Early change in treatment is one of the most replicated and well-established predictors of a positive outcome in psychotherapy. In other words, patients whose symptoms decrease notably early on in treatment (roughly within the first four to eight weeks) have a better chance of getting better and staying better in the long term. So on average, compared to patients who respond more slowly to treatment, these early responders require significantly fewer treatment sessions, have less severe symptoms at the end of treatment, and are much more likely to reach full remission.
A recent meta-analysis of the literature highlights how this principle applies to patients with a range of common eating disorders, including anorexia nervosa, bulimia nervosa, and binge eating disorder. The available evidence indicates that progress monitoring, patient engagement, and potential therapy modification should be front and center in eating disorder treatment with a laser focus on rapid movement at the outset of treatment.
Columbus Park’s Early Change Model is designed with rapid response to our interventions as the primary goal of the first four to eight weeks of treatment.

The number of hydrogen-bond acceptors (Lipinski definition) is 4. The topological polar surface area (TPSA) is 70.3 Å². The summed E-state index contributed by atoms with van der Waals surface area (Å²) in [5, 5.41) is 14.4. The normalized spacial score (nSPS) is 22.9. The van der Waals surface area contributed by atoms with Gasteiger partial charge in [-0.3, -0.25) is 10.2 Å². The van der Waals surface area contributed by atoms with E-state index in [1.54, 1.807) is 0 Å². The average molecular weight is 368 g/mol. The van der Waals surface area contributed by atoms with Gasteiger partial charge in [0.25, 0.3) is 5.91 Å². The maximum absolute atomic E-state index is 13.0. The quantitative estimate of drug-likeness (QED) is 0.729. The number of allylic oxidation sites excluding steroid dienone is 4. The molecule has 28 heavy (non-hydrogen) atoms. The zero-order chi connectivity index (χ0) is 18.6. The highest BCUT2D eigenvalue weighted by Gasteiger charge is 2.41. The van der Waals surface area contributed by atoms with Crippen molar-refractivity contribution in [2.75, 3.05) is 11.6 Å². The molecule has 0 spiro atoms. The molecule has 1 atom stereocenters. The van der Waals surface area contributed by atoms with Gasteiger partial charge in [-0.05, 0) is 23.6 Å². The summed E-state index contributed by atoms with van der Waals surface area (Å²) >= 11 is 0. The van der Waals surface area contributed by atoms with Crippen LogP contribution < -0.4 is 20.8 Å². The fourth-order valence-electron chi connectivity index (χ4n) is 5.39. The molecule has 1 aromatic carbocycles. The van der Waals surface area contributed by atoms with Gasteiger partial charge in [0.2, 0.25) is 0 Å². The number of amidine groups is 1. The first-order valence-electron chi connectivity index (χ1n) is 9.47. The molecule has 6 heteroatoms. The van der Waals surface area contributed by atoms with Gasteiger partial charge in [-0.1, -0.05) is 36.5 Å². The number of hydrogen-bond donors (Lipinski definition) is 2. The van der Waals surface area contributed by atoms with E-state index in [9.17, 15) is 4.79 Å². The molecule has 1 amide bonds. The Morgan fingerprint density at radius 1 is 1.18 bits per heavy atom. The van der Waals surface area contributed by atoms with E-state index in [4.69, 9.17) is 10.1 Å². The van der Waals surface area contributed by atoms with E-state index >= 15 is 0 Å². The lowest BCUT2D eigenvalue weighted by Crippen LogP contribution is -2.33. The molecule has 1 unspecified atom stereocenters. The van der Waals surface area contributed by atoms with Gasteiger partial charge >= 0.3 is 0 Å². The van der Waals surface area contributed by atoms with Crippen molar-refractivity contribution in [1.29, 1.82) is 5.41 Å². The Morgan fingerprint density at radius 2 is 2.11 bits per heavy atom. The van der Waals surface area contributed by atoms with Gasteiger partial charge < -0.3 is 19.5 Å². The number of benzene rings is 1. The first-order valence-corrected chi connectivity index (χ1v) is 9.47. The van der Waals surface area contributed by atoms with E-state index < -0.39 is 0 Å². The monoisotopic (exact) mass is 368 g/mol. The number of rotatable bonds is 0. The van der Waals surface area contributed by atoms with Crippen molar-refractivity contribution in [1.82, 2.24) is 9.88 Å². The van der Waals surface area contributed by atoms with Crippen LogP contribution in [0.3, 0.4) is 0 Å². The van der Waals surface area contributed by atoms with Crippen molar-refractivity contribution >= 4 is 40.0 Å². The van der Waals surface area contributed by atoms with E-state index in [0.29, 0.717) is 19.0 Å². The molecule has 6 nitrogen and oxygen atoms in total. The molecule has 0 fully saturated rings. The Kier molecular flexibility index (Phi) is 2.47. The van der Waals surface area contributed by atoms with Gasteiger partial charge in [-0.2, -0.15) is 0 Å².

Our clinical structure and protocols are based on a) our experience with thousands of patients over 14 years in practice and b) the most potent evidence-based treatments designed specifically for eating disorders.
To support early change in our patient’s treatments, we consider a number of factors:
- We need to train and retain the highest caliber of clinicians to deliver evidence-based treatments with skill and tailor them to fit each individual patient like a glove.
- We have to harness clients’ motivation, secure their commitment, and increase their self-efficacy. Connection to and engagement in treatment is essential right from the start.
- We have to be sure that treatment has a beginning, middle, and – most importantly – an end. We work efficiently, often asking ourselves, “How are we doing?” Columbus Park gets feedback from clients regularly using reliable measures, and we’re always prepared to modify, shift, and regroup to suit patients’ needs and responses. We know that a combination of rigor and flexibility is the best way to get the fast results that predict long-term recovery, and we’re proud of the positive outcomes that the individuals we treat consistently show.
Making real, sustainable lifestyle change takes time, and treatment for eating disorders is no different. But we know from the research that change should start promptly. While the full course of treatment may take several months, we should see notable, measurable shifts within the first few weeks.